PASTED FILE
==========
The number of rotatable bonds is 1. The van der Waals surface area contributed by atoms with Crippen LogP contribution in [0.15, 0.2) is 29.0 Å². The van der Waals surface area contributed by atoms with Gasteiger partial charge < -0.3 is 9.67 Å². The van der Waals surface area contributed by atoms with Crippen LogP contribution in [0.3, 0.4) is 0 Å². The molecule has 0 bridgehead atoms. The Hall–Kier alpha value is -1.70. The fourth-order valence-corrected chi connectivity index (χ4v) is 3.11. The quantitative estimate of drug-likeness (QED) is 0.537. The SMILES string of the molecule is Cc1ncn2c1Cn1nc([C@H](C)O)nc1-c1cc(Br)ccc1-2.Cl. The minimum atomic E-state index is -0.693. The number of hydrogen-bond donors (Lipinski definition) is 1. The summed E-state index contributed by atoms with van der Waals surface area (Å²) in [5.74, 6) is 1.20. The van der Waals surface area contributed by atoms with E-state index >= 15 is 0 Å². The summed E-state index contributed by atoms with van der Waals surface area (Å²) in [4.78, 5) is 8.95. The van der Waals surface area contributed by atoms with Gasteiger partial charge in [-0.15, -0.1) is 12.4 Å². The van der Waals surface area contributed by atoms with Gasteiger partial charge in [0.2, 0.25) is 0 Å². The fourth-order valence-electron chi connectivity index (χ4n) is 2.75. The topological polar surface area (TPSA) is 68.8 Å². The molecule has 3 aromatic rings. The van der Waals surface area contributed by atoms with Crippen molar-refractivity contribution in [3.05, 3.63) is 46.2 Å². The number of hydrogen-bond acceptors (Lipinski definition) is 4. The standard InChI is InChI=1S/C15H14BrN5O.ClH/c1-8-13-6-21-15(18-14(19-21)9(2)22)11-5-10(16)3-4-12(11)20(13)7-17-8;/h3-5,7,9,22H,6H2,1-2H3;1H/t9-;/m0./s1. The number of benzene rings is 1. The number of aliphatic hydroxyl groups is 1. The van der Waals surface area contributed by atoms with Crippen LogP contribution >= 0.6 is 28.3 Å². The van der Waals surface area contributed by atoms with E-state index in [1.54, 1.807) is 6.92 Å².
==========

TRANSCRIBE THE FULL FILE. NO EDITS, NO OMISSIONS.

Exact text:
The number of rotatable bonds is 1. The van der Waals surface area contributed by atoms with Crippen LogP contribution in [0.15, 0.2) is 29.0 Å². The van der Waals surface area contributed by atoms with Gasteiger partial charge < -0.3 is 9.67 Å². The van der Waals surface area contributed by atoms with Crippen LogP contribution in [0.3, 0.4) is 0 Å². The molecule has 0 bridgehead atoms. The Hall–Kier alpha value is -1.70. The fourth-order valence-corrected chi connectivity index (χ4v) is 3.11. The quantitative estimate of drug-likeness (QED) is 0.537. The SMILES string of the molecule is Cc1ncn2c1Cn1nc([C@H](C)O)nc1-c1cc(Br)ccc1-2.Cl. The minimum atomic E-state index is -0.693. The number of hydrogen-bond donors (Lipinski definition) is 1. The summed E-state index contributed by atoms with van der Waals surface area (Å²) in [5.74, 6) is 1.20. The van der Waals surface area contributed by atoms with E-state index >= 15 is 0 Å². The summed E-state index contributed by atoms with van der Waals surface area (Å²) in [4.78, 5) is 8.95. The van der Waals surface area contributed by atoms with Gasteiger partial charge in [-0.15, -0.1) is 12.4 Å². The van der Waals surface area contributed by atoms with Gasteiger partial charge in [0.2, 0.25) is 0 Å². The fourth-order valence-electron chi connectivity index (χ4n) is 2.75. The topological polar surface area (TPSA) is 68.8 Å². The molecule has 3 aromatic rings. The van der Waals surface area contributed by atoms with Crippen molar-refractivity contribution in [3.05, 3.63) is 46.2 Å². The number of hydrogen-bond acceptors (Lipinski definition) is 4. The standard InChI is InChI=1S/C15H14BrN5O.ClH/c1-8-13-6-21-15(18-14(19-21)9(2)22)11-5-10(16)3-4-12(11)20(13)7-17-8;/h3-5,7,9,22H,6H2,1-2H3;1H/t9-;/m0./s1. The number of benzene rings is 1. The number of aliphatic hydroxyl groups is 1. The van der Waals surface area contributed by atoms with Crippen LogP contribution >= 0.6 is 28.3 Å². The van der Waals surface area contributed by atoms with E-state index in [1.54, 1.807) is 6.92 Å².